How the names work, and why.
This is a tricky subject, the reasons why are "historical", the result of centuries of development of instruments and musical taste. I will do my best to explain the intricacies and seeming illogicalities.
With woodwind the concept of an instrument being "in a key" is not helpful. Put it out of your mind for the time being.
The way instruments are described depends on the instrument. This is not a problem if you know how the instrument works but it can be a major stumbling block. Orchestral instruments (including the recorder) are treated one way, and "folk" instruments (including the "penny whistle") are treated another.
Because it is common for a woodwind player to play more than one instrument there are great advantages in linking the notation to the fingering. The notes which are fingered the same way on most woodwind instruments are B, A, G, E and D. (I will come to the treble recorder, clarinet and bassoon later.) Of these notes the one to pick out is D, the lowest, often the lowest playable note. This note is played with six fingers and is written just below the treble stave, regardless of the octave at which the instrument sounds. To the player, the note is always thought of as a D, and when the instrument is non-transposing, it really is a D. Orchestral instruments have a seventh hole. You close it to play the note C. Those orchestral instruments which do not transpose are referred to as C instruments.
With most natural objects size varies, and size matters. Musical instruments are no exception. There are optimum sizes that provide the right balance of tone colour and range of notes. There is much more at stake than the ability to produce any given note. Listen to the bassoon at the start of Stravinsky's Rite of Spring. The notes are well up into the flute register, but a flute would not convey the sense of unease and mystery, even anxiety. The bassoonist is approaching the summit of Everest without oxygen. I have heard it said that present day bassoonists are getting so good that the music ought to be moved up a tone every decade so that the audience can share the player's apprehension.
If one could choose instrument sizes that were an octave apart all would be well. Life and nature, however, do not work like that. We have ended up with strange sizes. Playing them is not a problem, it is only the writing down of the music that gives trouble.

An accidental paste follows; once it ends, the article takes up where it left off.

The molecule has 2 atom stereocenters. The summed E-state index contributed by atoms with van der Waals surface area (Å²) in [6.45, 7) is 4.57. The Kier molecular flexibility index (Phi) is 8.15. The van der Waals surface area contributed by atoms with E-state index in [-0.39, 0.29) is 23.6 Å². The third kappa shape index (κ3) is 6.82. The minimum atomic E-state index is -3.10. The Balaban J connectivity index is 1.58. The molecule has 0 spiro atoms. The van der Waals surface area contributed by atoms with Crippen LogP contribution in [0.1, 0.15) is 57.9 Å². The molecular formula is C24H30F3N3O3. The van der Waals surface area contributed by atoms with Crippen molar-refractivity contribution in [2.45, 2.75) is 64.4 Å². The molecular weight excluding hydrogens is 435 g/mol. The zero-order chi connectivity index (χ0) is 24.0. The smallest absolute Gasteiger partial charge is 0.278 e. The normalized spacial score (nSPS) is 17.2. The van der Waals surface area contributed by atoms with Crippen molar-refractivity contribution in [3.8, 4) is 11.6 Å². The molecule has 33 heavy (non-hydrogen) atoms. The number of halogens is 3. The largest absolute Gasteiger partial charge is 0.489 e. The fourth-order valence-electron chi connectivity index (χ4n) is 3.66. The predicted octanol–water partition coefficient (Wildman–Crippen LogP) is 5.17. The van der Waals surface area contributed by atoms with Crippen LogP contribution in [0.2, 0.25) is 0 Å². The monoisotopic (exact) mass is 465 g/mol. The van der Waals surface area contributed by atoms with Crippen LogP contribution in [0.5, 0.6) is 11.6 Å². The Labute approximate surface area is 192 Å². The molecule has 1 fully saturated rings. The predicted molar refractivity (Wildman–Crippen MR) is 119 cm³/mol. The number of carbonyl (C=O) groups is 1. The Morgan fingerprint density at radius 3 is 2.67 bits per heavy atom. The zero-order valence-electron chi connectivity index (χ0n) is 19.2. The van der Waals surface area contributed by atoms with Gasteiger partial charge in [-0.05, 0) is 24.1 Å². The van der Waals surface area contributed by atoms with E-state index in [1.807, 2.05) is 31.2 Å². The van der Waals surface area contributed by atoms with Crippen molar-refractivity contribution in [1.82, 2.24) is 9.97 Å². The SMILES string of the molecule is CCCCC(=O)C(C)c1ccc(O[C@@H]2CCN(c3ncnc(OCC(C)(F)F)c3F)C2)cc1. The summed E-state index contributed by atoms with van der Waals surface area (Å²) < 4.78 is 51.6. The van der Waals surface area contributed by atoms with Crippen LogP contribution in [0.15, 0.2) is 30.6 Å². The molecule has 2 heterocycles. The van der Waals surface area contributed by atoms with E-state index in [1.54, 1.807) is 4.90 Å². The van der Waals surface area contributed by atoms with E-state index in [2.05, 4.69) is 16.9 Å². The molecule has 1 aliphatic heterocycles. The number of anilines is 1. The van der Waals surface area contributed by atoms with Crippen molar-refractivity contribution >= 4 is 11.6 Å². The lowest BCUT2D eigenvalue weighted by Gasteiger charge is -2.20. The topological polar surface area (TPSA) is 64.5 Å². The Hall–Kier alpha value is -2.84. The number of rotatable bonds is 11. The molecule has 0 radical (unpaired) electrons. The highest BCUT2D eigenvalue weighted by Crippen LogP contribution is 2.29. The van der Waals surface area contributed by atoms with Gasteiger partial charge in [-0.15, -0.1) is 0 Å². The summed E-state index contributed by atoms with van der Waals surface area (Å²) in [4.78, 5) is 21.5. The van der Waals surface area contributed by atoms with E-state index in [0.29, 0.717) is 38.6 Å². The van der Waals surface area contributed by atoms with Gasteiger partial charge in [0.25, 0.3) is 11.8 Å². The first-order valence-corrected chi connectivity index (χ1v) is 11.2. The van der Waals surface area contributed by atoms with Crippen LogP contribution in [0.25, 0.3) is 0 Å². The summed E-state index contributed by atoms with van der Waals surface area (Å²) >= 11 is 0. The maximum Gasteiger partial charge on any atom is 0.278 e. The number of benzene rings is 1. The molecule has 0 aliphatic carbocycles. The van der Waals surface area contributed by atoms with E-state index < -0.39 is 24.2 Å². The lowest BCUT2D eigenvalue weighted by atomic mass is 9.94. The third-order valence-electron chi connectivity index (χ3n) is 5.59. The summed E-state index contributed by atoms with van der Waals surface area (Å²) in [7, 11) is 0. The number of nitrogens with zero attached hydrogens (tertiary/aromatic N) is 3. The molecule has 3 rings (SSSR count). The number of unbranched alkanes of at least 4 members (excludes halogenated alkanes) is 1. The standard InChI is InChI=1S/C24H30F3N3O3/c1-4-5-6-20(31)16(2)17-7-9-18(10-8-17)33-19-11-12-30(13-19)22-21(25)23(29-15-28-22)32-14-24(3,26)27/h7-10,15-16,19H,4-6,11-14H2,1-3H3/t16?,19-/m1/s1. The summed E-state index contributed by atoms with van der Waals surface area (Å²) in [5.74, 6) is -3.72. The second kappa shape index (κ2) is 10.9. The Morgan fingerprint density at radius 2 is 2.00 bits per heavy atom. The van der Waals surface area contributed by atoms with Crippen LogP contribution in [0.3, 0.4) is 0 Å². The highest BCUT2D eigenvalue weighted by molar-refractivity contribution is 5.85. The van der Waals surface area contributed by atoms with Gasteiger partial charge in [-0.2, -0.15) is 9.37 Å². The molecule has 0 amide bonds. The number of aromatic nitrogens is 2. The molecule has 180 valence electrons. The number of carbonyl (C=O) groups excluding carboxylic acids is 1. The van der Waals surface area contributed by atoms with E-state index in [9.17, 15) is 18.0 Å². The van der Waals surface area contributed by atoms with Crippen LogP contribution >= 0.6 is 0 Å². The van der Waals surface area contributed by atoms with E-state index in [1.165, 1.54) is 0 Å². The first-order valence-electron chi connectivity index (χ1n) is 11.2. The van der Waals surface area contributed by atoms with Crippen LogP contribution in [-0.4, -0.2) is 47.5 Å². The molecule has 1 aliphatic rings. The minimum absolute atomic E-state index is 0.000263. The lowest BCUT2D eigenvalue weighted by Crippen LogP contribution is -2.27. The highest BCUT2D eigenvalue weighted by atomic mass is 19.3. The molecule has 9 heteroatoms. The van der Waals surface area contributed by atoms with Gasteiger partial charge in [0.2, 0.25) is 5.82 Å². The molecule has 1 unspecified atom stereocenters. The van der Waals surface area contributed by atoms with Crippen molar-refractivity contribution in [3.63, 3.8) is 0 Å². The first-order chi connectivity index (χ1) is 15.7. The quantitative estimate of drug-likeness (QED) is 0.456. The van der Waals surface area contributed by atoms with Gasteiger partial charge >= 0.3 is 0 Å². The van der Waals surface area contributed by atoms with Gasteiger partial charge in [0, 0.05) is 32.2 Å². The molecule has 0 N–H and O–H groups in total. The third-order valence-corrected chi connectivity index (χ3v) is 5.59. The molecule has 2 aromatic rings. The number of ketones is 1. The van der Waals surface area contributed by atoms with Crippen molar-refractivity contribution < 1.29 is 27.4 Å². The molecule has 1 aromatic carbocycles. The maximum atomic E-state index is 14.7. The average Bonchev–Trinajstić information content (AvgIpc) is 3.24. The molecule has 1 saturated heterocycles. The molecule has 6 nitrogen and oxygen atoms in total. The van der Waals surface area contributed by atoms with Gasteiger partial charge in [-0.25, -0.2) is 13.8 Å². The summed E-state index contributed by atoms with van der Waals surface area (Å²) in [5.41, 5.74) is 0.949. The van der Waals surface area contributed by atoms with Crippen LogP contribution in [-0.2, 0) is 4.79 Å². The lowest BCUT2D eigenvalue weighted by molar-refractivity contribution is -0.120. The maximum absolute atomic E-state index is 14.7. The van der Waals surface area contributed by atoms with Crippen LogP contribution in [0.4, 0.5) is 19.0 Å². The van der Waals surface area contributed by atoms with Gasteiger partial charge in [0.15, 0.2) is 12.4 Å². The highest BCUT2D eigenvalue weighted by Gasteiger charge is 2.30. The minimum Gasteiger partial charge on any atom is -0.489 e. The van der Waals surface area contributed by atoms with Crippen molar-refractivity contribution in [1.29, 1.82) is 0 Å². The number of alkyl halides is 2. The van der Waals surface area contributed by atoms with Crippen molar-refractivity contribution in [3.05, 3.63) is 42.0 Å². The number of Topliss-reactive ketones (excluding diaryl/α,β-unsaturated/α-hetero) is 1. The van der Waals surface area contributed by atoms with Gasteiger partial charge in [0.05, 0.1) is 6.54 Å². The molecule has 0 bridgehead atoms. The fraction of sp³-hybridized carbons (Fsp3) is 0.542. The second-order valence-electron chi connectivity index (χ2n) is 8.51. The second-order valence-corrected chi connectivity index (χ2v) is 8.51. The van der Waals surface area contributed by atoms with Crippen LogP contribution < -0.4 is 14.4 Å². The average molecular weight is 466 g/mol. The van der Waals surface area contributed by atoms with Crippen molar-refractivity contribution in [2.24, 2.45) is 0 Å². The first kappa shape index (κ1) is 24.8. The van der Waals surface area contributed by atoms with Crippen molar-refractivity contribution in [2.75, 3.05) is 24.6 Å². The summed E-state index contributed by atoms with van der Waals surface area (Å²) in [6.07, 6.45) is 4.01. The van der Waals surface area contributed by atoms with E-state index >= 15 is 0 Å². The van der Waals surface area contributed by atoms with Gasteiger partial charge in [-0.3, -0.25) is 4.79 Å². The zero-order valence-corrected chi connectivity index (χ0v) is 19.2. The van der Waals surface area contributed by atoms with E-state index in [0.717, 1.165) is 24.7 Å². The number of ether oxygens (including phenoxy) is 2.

Let us take, for example, the clarinet. The standard instrument sounds a whole tone lower than would a piano being played from the same written music. The clarinet is a developed orchestral instrument capable of being played in all keys. The convention is to describe such instruments in terms of the note which is heard when the player reads and plays what he thinks of as a C. So, that clarinet is referred to as a B flat (Bb) clarinet. The arranger needs to write the music a whole tone higher on paper than the sound he wants to hear. In order to hear a C the arranger must write a D if the music, as written, will be played on a Bb clarinet. There are many sizes of clarinet, both larger and smaller. There is even a C clarinet, which is not popular, despite the ease with which can play normal music. And the reason? The sound. The C clarinet is too small, not enough "body", and at the same time too big, not enough brilliance. When orchestral players meet parts written for it (not uncommon in early classics) they use their Bb (or A) instruments and finger notes a tone (or three semitones) above what is written, transposing as they go. This is not so difficult as it sounds, especially after practice.
"Folk" instruments are named differently. They generally have D as the lowest note and do not play well in some keys. (It is the note F natural which causes the greatest trouble. May I remind you? In D major, the scale includes F sharp and C sharp.) With six finger holes and a lowest note of D it is not surprising that they play the scale of D with the greatest ease. Because of this they are named after the sound of the written six finger note (D).